Boston saw an 8 percent population growth from 2010 to 2015 – with a daily average density of 14,000 people per square mile and just 48.28 square miles total to work with, it’s the second smallest major U.S. city behind San Francisco. All that can mean great things for pushing our civic, economic and innovation economies forward. But for housing, it presents a major, and increasingly pressurized, headache.

These stats come by way of a report from CBT Architects. Beginning today, as part of HUBweek, they’re showcasing an interactive exhibit on the Greenway called “Housing the Hub” – complete with a full VR experience, here.

The goal is this: “Anchored by the Housing the HUB Pavillion, this five-day, interactive exhibition will examine emerging development trends and daylight five thought-provoking ideas for the future of Boston housing.”

Those five ideas – build small, tall, modular, here and together – are all presented with one core theme in mind: supplying residents with higher quality housing and life in Boston by promoting responsible density and sustainable design.

The City of Boston estimates we’ll need 53,000 new housing units by 2030 to meet increasing demand. To figure out how we’ll get there, CBT Architects is hosting a number of events during HUBweek, including an opening conversation with the curators Monday, Sept. 26; a meet-and-greet with the Mayor’s Housing Innovation Lab Tuesday; and a modular “artist housing” discussion (rendering above) with the Mayor’s Office of Arts and Culture on Thursday. Those events each run from 12:30 t0 1:30 p.m.

Here’s how CBT explains its five big ideas in greater detail:

What if we could do more with less?

“Building small is about efficiently using spaces and materials to reduce the cost of building, buying, and maintaining a home.” Right now, 39.6 percent of Boston households are occupied by just one person. What if we dropped the minimum unit size required by law in the city from 450 to 350 square feet – or roughly half the size of the average one-bedroom unit in Boston?

What if we build up instead of out?

“Strategically increasing height in a city makes good use of its land and encourages the sustainable growth of central and connected neighborhoods.” CBT Architects is a proponent of smart growth throughout Boston’s skyline. But it’s not all about giant skyscrapers. If you added one story to every single-family home in Boston, you’d add more than 51,000 housing units. You could achieve the same goal by strategically developing 120 high-rise blocks throughout the city.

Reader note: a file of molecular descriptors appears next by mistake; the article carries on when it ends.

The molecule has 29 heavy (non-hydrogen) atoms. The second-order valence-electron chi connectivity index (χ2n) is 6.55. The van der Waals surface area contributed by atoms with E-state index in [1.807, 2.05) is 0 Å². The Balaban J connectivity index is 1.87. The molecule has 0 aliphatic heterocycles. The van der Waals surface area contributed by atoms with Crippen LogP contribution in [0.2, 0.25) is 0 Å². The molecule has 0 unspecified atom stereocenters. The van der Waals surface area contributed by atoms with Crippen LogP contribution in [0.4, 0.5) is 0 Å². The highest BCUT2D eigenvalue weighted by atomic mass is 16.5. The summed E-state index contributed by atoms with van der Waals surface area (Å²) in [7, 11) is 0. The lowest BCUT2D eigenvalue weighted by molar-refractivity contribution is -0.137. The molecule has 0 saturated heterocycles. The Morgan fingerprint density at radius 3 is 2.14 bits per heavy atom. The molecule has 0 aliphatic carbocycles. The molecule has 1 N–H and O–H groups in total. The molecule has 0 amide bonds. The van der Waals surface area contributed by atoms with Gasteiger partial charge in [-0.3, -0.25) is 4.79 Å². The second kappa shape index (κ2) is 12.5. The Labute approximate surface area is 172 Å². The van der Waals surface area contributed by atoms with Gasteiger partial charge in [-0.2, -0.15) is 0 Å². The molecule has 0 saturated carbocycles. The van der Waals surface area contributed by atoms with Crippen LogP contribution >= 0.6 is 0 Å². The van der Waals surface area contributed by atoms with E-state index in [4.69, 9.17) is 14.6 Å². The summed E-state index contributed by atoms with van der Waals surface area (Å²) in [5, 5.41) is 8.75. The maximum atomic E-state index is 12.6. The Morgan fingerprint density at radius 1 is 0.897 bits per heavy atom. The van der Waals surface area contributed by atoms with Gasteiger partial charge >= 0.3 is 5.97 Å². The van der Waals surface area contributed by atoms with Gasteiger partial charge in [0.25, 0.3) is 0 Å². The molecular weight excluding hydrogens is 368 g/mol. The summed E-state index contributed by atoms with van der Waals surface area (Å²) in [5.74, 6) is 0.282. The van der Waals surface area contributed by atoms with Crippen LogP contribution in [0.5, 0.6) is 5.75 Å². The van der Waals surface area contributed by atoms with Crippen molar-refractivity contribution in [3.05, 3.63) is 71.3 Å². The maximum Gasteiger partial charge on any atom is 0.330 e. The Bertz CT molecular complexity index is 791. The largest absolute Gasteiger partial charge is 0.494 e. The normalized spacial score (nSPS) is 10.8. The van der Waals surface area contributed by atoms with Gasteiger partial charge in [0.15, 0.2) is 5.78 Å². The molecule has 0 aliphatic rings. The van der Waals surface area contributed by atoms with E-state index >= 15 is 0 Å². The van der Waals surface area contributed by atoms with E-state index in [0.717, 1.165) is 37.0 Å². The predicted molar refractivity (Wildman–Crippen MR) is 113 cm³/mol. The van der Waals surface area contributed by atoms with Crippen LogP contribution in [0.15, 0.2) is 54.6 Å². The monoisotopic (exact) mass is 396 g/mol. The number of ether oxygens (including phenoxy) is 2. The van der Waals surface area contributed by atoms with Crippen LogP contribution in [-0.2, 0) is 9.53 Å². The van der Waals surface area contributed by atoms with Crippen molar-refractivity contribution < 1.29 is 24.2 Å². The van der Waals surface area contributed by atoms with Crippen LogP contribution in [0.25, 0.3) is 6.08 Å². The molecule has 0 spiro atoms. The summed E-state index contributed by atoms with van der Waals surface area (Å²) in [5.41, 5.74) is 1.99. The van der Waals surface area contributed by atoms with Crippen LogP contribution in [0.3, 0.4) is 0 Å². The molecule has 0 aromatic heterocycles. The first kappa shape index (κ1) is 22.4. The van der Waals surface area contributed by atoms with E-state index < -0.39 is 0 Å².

What if we could build high-quality housing faster?

“Compared to conventional construction, modular construction conserves time, energy, money, and materials through faster and more efficient production.” Building modularly means 80 percent of construction activity could be completed in a factory offsite – a potential time savings of 40 to 50 percent compared to existing onsite building processes.  A rendering of a modular artist work/live space on the Greenway is pictured above – the City is currently looking into something like this in Somerville.

What if we could build where we couldn’t build before?

“By looking at our city in a new light, we can find new places and spaces to build housing that we have not previously considered.” CBT estimates that 62 percent of Boston’s current land parcels that aren’t residential could be used to accommodate housing, like existing basements and attics, highway underpasses, parking lots and even places that are currently water. What’s more, there are 246 abandoned or distressed buildings in the city as we speak.

What if design, policy and finance worked together?

“Good design is just one part of the housing equation. As a city, we must work together to develop not just innovative design ideas but also creative housing policies and financing strategies.” Right now, there are 15 distinct neighborhoods in Boston comprising more than one million community members, policymakers and designers and the like. Design + policy + finance = the housing Boston desperately needs.

Check out some photos of the “Housing the Hub” pavilion, below, opening today at the Rowes Wharf Plaza:

Images provided.